The Devil's Backbone | Chicago Reader

The Devil's Backbone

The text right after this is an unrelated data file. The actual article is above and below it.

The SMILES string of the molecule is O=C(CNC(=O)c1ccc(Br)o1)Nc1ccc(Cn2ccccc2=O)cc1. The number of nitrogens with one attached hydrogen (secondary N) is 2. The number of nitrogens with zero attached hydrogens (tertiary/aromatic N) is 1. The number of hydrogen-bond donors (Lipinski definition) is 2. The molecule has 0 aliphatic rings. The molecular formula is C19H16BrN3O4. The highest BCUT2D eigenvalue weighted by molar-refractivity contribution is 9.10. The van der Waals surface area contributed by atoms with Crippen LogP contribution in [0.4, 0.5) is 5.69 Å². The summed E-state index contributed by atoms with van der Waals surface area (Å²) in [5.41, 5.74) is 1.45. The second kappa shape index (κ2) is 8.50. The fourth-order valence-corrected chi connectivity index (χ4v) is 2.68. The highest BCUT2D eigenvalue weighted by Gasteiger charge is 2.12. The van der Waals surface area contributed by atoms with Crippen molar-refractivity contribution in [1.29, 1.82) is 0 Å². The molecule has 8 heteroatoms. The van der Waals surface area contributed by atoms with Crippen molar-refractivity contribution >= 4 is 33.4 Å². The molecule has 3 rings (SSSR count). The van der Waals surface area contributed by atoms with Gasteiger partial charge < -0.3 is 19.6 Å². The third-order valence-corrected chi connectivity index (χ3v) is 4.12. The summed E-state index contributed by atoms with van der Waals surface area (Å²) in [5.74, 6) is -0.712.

Guillermo del Toro, the Mexican horror specialist whose highly regarded Cronos was followed by the Hollywood misfire Mimic, should recoup his reputation with this neogothic yarn (2001) set in an isolated orphanage for boys during the Spanish civil war. The specificity of the political-historical content diminishes the suggestiveness of the horror elements, which have been borrowed largely from Lars von Trier's The Kingdom, and the political resonance is reduced because the source of all evil is a single villain who lacks both political and supernatural overtones. What's left is an entertaining and atmospheric revenge tale, embellished with a Lord of the Flies boy-ocracy, Buñuelian black humor (strict schoolmistress Marisa Paredes parks her wooden leg before taking on a strapping young stud), and the memorable image of an unexploded bomb towering like a monument in the orphanage's courtyard. In Spanish with subtitles. 106 min.


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